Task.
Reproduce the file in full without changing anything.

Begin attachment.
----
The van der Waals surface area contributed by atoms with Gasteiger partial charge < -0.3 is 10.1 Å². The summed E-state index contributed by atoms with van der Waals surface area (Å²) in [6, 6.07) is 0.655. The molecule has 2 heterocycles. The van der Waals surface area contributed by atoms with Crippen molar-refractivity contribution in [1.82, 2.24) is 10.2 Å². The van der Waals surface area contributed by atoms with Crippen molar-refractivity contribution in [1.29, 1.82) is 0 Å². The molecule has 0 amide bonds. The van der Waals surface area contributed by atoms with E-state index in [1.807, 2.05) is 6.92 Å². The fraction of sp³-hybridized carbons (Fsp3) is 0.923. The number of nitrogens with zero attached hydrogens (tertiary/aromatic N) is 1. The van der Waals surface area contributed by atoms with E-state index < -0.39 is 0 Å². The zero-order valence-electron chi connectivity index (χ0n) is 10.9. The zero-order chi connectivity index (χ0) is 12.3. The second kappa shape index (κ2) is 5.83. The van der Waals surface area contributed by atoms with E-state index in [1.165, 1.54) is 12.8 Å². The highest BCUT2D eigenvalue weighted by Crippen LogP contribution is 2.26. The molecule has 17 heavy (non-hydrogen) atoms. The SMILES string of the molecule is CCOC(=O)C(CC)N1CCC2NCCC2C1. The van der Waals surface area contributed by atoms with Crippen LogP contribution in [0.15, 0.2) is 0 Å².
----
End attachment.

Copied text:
The van der Waals surface area contributed by atoms with Gasteiger partial charge < -0.3 is 10.1 Å². The summed E-state index contributed by atoms with van der Waals surface area (Å²) in [6, 6.07) is 0.655. The molecule has 2 heterocycles. The van der Waals surface area contributed by atoms with Crippen molar-refractivity contribution in [1.82, 2.24) is 10.2 Å². The van der Waals surface area contributed by atoms with Crippen molar-refractivity contribution in [1.29, 1.82) is 0 Å². The molecule has 0 amide bonds. The van der Waals surface area contributed by atoms with E-state index in [1.807, 2.05) is 6.92 Å². The fraction of sp³-hybridized carbons (Fsp3) is 0.923. The number of nitrogens with zero attached hydrogens (tertiary/aromatic N) is 1. The van der Waals surface area contributed by atoms with E-state index < -0.39 is 0 Å². The zero-order valence-electron chi connectivity index (χ0n) is 10.9. The zero-order chi connectivity index (χ0) is 12.3. The second kappa shape index (κ2) is 5.83. The van der Waals surface area contributed by atoms with E-state index in [1.165, 1.54) is 12.8 Å². The highest BCUT2D eigenvalue weighted by Crippen LogP contribution is 2.26. The molecule has 17 heavy (non-hydrogen) atoms. The SMILES string of the molecule is CCOC(=O)C(CC)N1CCC2NCCC2C1. The van der Waals surface area contributed by atoms with Crippen LogP contribution in [0.15, 0.2) is 0 Å².